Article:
My additional weight meant removing three sacks of mosquito nets from the cargo. This made me anxious and I wondered if I could really offer more value to the local population than three sacks of mosquito nets, it being malaria season.
As I was loaded onto the plane along with medication and vegetables, it was clear that the delivery of this new doctor was just another piece of the logistical puzzle to be solved.
Within minutes of taking off from Juba, buildings gave way to nature.
We were roughly following one of the main roads out of the city, a red dirt streak through the vegetation, along which white NGO vehicles pushed their way through crowds of cattle.
Looking down, I could see patterns formed in the carpet of green. They were circular clearings of varying sizes, created by families making space to build their “tukuls” – houses made of local materials, including wood and earth.
View from above
Each clearing had paths branching out to neighbouring circles, forming a complex network of connections.
They look a little like neurones, from above.
I wish I could have taken a photo but there is an unofficial ban on photography in public in South Sudan, so I badly described the image in my journal instead.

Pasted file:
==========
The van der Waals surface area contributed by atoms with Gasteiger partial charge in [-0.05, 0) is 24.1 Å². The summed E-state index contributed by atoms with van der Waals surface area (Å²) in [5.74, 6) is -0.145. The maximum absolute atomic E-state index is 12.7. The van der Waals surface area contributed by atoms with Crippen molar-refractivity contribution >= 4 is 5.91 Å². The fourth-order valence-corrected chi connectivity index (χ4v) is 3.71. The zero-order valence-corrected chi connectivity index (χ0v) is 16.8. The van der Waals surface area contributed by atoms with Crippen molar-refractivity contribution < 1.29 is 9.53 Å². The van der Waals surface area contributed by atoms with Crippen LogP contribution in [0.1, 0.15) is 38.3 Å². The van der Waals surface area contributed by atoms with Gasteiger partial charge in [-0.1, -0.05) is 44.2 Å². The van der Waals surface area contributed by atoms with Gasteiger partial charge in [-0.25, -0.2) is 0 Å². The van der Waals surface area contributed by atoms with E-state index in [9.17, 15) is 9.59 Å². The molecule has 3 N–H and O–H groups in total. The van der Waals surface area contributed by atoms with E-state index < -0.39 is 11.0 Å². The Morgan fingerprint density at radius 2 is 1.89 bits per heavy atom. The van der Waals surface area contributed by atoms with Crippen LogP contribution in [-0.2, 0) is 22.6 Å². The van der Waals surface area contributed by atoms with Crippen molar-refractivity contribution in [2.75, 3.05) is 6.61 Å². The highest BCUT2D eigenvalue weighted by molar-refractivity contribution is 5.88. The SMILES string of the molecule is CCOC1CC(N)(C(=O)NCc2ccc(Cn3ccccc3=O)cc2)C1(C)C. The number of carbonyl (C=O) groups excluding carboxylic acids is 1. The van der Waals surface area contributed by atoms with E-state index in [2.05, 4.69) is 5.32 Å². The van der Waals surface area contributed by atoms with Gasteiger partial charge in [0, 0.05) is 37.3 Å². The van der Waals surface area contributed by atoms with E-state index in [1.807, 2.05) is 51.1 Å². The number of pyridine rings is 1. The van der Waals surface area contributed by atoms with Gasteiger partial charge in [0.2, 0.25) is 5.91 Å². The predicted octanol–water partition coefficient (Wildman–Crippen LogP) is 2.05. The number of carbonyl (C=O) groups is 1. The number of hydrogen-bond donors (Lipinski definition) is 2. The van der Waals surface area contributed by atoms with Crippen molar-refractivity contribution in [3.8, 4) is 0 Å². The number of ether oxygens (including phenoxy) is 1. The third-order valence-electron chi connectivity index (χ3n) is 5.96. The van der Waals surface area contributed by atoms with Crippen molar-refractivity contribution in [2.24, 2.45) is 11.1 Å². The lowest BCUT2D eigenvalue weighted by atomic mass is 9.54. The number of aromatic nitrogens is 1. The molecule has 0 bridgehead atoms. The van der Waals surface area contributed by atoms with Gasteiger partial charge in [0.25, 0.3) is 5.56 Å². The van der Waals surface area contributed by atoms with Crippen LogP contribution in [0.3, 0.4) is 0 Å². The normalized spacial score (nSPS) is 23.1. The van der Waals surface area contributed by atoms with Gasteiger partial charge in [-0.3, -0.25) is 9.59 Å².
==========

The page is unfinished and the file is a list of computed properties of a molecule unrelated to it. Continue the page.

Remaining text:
After an hour, the demarcation between the White Nile river and the land became less obvious, and we found ourselves passing over vast swamps.
It wasn’t clear from above whether the greenery we were flying over represented land or water.
As we finally approached our destination, the plane drifted down low to take a closer look.
I could see cows standing chest-deep in water on the outskirts of town, flooded drainage ditches lining every street.
I couldn’t imagine there being any ground solid enough to land on but the pilot felt otherwise and we circled around again to try.
We touched down safely but somewhat ungracefully on the dirt airstrip, plastering one side of the plane with chunks of mud.
Only after I got out did I spot the rusting fuselage of an old crashed aircraft at the end of the runway, which some of the town's children appeared to be using as a climbing frame.
Another image that could have made a fantastic photo. I would have to commit it to memory instead.
A swarm of people wearing MSF T-shirts surrounded the plane and immediately began efficiently unloading and distributing cargo, including me.
They guided me around the mud, past the guards, through the heavy metal gates into the hospital compound and I took my first look at my home for the next nine months.